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26 Mar 2013

The AMA is calling on all Australian Health Ministers to reverse a decision by the Optometry Board of Australia to allow optometrists to independently manage patients with glaucoma.

AMA President, Dr Steve Hambleton, said today that the decision puts comprehensive quality care of glaucoma patients at risk.

“The Optometry Board decision goes against the advice of the Pharmaceutical Benefits Advisory Committee (PBAC) and against the wishes of the peak glaucoma support group, Glaucoma Australia,” Dr Hambleton said.

“Glaucoma is known as the ‘sneak thief of sight’, and one in 10 Australians over 80 will develop the disease.

“It is a complex disease that comes in many forms, and requires highly specialised care over time.

“The Optometry Board has shown that is out of step with best practice care for patients with glaucoma.

“PBAC recognises the importance of optometrists confirming diagnoses of glaucoma with ophthalmologists, and the need for these two health professions to work together to manage patients with glaucoma, and also recommends the sharing of information with the patient’s GP to complete the clinical team.

“Glaucoma Australia wants the current arrangements for the detection and management of glaucoma to be maintained.

“Yet the Optometry Board has given the green light for optometrists to go it alone in caring for glaucoma patients.

“This is an irresponsible decision by the Board and it must be reversed immediately,” Dr Hambleton said.

Background

On 21 March 2013, the Optometry Board of Australia released revised guidelines for optometrist use of schedule medicines.

The Optometry Board asserts that optometrist “competency standards address differential diagnosis and treatment options …”.

In its submission to the Optometry Board, Glaucoma Australia stated:

Independent and ongoing management of a glaucoma patient by an optometrist alone has the potential to increase the likelihood of missing disease progression on the one hand or to over-treat glaucoma suspects on the other. Glaucoma Australia believes the best option from a patient perspective is the current system where optometry is the logical first port of call for the Australian community to be comprehensively assessed for signs and symptoms of glaucoma, with an ophthalmologist confirming that diagnosis and then discussing and initiating treatment.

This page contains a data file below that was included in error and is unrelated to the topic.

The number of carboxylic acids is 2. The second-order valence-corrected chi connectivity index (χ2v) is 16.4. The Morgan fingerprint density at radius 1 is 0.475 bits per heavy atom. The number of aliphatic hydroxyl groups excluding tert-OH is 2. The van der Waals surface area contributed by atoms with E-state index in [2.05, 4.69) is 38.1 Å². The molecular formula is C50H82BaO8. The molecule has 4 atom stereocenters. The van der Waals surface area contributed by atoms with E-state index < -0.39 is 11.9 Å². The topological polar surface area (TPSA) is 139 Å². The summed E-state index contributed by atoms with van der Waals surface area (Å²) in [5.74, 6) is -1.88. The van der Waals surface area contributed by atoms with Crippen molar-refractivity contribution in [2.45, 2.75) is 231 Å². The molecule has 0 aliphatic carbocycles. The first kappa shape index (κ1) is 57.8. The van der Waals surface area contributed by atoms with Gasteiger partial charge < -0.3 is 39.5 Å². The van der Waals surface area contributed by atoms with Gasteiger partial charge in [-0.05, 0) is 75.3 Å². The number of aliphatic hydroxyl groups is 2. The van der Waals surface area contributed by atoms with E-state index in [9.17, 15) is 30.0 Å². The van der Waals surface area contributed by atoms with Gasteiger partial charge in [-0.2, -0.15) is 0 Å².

In a Fact Sheet, the Optometry Board states that it considered “the practical limitations of the requirement (under the previous guidelines) for participation in a documented shared-care or management plan with an ophthalmologist”.  The AMA asserts that no evidence of the “practical limitations” was provided to the Board in the submissions made to its consultation paper.

The table below shows the anti-glaucoma medicines that the Optometry Board of Australia has listed for optometrists to prescribe independently, compared to other regulatory arrangements and the NHMRC Guidelines:

Medicine

PBS Listing

NHMRC Guidelines

Australian Register of Therapeutic Goods

Apraclonidine

medical practitioners only

2nd line treatment

Listed

Betaxolol

Shared care with, and diagnosis confirmed by, ophthalmologist

1st line treatment

Listed

Bimatoprost

Diagnosis confirmed by, and shared care with, an ophthalmologist

1st line treatment

Listed

Brimonidine

Shared care with, and diagnosis confirmed by, ophthalmologist

2nd line treatment

Listed

Brinzolamide

Shared care with, and diagnosis confirmed by, ophthalmologist

2nd line treatment

Listed

Carbachol

Not listed

3rd line treatment

Listed

Diprivefrin

Not listed

Not listed

Not listed

Dorzolamide

Shared care with, and diagnosis confirmed by, ophthalmologist

2nd Line treatment

Listed

Latanoprost

Shared care with, and diagnosis confirmed by, ophthalmologist

1st line treatment

Listed

Levobunolol

Not listed

1st line treatment

Listed

Pilocarpine

Shared care with, and diagnosis confirmed by, ophthalmologist

3rd line treatment

Listed

Timolol

Shared care with, and diagnosis confirmed by, ophthalmologist

1st line treatment

Listed

Travoprost

Shared care with, and diagnosis confirmed by, ophthalmologist

1st line treatment

Listed

Potential systemic side effects from beta-blocker eye drops (eg Timolol) include bronchospasm, hypotension, bradycardia, heart block, masked hypoglycaemia, adversely affected lipid profile, impotence, fatigue, depression, reduced exercise tolerance, fainting, confusion, and alopecia.


26 March 2013

CONTACT:         John Flannery                       02 6270 5477 / 0419 494 761
                         Kirsty Waterford                    02 6270 5464 / 0427 209 753


Published: 26 Mar 2013